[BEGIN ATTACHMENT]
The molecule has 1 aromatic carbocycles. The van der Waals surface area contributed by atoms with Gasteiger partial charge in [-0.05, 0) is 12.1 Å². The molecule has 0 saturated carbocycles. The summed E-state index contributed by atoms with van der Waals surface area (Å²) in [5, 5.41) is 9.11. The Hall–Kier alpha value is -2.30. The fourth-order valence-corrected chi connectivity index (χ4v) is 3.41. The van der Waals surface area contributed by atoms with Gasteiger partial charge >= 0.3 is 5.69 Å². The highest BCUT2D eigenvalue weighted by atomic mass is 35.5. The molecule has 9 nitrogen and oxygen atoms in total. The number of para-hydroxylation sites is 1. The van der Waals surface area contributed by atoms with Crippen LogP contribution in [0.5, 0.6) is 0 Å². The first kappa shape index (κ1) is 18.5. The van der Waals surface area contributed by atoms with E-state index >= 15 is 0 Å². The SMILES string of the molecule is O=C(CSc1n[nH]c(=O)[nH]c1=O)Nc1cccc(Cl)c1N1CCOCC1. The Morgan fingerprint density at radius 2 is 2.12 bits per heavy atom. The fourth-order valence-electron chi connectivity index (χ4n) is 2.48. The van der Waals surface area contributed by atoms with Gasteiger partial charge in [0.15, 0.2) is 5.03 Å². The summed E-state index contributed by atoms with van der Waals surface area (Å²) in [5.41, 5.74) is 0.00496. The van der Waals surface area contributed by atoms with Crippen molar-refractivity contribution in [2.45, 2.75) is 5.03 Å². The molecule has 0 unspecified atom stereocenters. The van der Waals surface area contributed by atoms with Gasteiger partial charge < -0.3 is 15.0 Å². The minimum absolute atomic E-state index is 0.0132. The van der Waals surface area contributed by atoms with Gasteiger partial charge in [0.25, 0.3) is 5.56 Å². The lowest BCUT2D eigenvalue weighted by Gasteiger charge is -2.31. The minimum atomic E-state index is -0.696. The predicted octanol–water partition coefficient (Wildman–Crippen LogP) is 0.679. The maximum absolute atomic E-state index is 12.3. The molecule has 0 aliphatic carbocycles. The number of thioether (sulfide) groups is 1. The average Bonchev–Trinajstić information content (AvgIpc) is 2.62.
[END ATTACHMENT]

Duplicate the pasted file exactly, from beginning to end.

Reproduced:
The molecule has 1 aromatic carbocycles. The van der Waals surface area contributed by atoms with Gasteiger partial charge in [-0.05, 0) is 12.1 Å². The molecule has 0 saturated carbocycles. The summed E-state index contributed by atoms with van der Waals surface area (Å²) in [5, 5.41) is 9.11. The Hall–Kier alpha value is -2.30. The fourth-order valence-corrected chi connectivity index (χ4v) is 3.41. The van der Waals surface area contributed by atoms with Gasteiger partial charge >= 0.3 is 5.69 Å². The highest BCUT2D eigenvalue weighted by atomic mass is 35.5. The molecule has 9 nitrogen and oxygen atoms in total. The number of para-hydroxylation sites is 1. The van der Waals surface area contributed by atoms with Crippen LogP contribution in [0.5, 0.6) is 0 Å². The first kappa shape index (κ1) is 18.5. The van der Waals surface area contributed by atoms with E-state index >= 15 is 0 Å². The SMILES string of the molecule is O=C(CSc1n[nH]c(=O)[nH]c1=O)Nc1cccc(Cl)c1N1CCOCC1. The Morgan fingerprint density at radius 2 is 2.12 bits per heavy atom. The fourth-order valence-electron chi connectivity index (χ4n) is 2.48. The van der Waals surface area contributed by atoms with Gasteiger partial charge in [0.15, 0.2) is 5.03 Å². The summed E-state index contributed by atoms with van der Waals surface area (Å²) in [5.41, 5.74) is 0.00496. The van der Waals surface area contributed by atoms with Crippen molar-refractivity contribution in [2.45, 2.75) is 5.03 Å². The molecule has 0 unspecified atom stereocenters. The van der Waals surface area contributed by atoms with Gasteiger partial charge < -0.3 is 15.0 Å². The minimum absolute atomic E-state index is 0.0132. The van der Waals surface area contributed by atoms with Gasteiger partial charge in [0.25, 0.3) is 5.56 Å². The lowest BCUT2D eigenvalue weighted by Gasteiger charge is -2.31. The minimum atomic E-state index is -0.696. The predicted octanol–water partition coefficient (Wildman–Crippen LogP) is 0.679. The maximum absolute atomic E-state index is 12.3. The molecule has 0 aliphatic carbocycles. The number of thioether (sulfide) groups is 1. The average Bonchev–Trinajstić information content (AvgIpc) is 2.62.